# Trig Identity

1. Jan 8, 2008

### tornzaer

1. The problem statement, all variables and given/known data
1. (sinx - cosx)(sinx + cosx) = 2sin^2x-1
2. (2sinx + 3cos)^2 + (3sinx - 2cosx)^2 = 13

2. Relevant equations
N/A

3. The attempt at a solution

For 1. L.S. = sinx^2+sinxcosx-sinxcosx-cosx^2, the sinxcosx cancels and I'm lost.

I haven't a clue how to do the second one.

I missed a couple of day of school because of the flu before christmas break, so I need to understand this. Some please help.

2. Jan 8, 2008

### blochwave

For 1. L.S. = sinx^2+sinxcosx-sinxcosx-cosx^2, the sinxcosx cancels and I'm lost.

that part is right. Now you just need sin(x)^2+cos(x)^2=1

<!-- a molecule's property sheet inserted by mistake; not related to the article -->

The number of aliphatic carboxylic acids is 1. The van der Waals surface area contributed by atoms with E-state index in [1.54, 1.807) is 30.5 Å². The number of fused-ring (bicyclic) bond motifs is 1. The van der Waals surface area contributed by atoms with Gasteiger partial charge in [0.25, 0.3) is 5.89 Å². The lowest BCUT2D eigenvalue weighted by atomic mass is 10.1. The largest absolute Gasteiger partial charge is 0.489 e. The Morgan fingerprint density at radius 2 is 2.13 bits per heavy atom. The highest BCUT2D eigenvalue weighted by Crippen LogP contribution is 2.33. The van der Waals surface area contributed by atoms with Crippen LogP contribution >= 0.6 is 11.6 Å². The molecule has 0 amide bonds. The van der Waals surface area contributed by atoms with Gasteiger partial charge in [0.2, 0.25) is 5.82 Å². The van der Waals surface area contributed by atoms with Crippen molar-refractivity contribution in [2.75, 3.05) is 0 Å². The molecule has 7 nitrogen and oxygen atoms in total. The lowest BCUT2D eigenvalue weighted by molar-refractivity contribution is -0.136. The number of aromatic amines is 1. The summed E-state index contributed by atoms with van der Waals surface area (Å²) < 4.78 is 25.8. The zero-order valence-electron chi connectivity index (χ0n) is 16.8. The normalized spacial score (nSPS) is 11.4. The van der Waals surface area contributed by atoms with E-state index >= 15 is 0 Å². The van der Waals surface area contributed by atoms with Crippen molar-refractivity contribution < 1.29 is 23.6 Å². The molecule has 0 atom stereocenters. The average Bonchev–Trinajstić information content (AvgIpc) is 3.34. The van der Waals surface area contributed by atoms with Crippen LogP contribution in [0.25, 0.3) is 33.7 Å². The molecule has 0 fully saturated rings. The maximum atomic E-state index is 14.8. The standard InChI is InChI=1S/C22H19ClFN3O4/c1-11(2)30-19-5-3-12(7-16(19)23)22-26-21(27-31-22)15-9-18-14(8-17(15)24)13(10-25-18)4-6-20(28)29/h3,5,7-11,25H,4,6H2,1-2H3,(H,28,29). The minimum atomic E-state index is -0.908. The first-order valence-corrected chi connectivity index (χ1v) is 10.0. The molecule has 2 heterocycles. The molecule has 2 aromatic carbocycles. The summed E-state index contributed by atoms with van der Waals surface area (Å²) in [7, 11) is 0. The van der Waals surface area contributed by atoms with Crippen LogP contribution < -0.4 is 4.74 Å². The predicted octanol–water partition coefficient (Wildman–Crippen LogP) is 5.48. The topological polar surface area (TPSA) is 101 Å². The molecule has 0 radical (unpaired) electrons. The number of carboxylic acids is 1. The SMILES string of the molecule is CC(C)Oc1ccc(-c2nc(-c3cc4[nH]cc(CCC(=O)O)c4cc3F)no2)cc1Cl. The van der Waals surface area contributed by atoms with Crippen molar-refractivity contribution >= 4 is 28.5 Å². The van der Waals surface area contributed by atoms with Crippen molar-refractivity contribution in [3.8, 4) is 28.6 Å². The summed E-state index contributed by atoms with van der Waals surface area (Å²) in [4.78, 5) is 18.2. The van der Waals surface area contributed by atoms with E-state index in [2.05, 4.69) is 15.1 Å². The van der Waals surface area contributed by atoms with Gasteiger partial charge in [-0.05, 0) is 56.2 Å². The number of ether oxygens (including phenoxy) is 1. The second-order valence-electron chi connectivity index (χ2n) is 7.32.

"But what can I do with sin(x)^2-cos(x)^2?"

Nothing, but look harder. Rearrange the identity. Substitute.

Same thing with the second one, looks like you just multiply it out and substitute with that idenitity

3. Jan 8, 2008

### rock.freak667

For the first one: the sinxcosx cancels out and leaves you with
$sin^2 x - cos^2 x$
Then recall that $sin^2 x + cos^2 x=1$ from that find cos$^2$x in terms of sin$^2$x and sunstitute.

For the second one expand out the LHS and use the identity $sin^2 x + cos^2 x=1$

4. Jan 8, 2008

### rocomath

1. Left side is simply difference of squares, put it in (x^2-y^2) form and then use another trig identity to make it look like the right.

2. Square the terms and the middle terms with cancel the middel term of the other. From there use the fact that sin^(2)x + cos^(2)x = 1.

5. Jan 8, 2008

### tornzaer

Ok, thank you all. I understand now.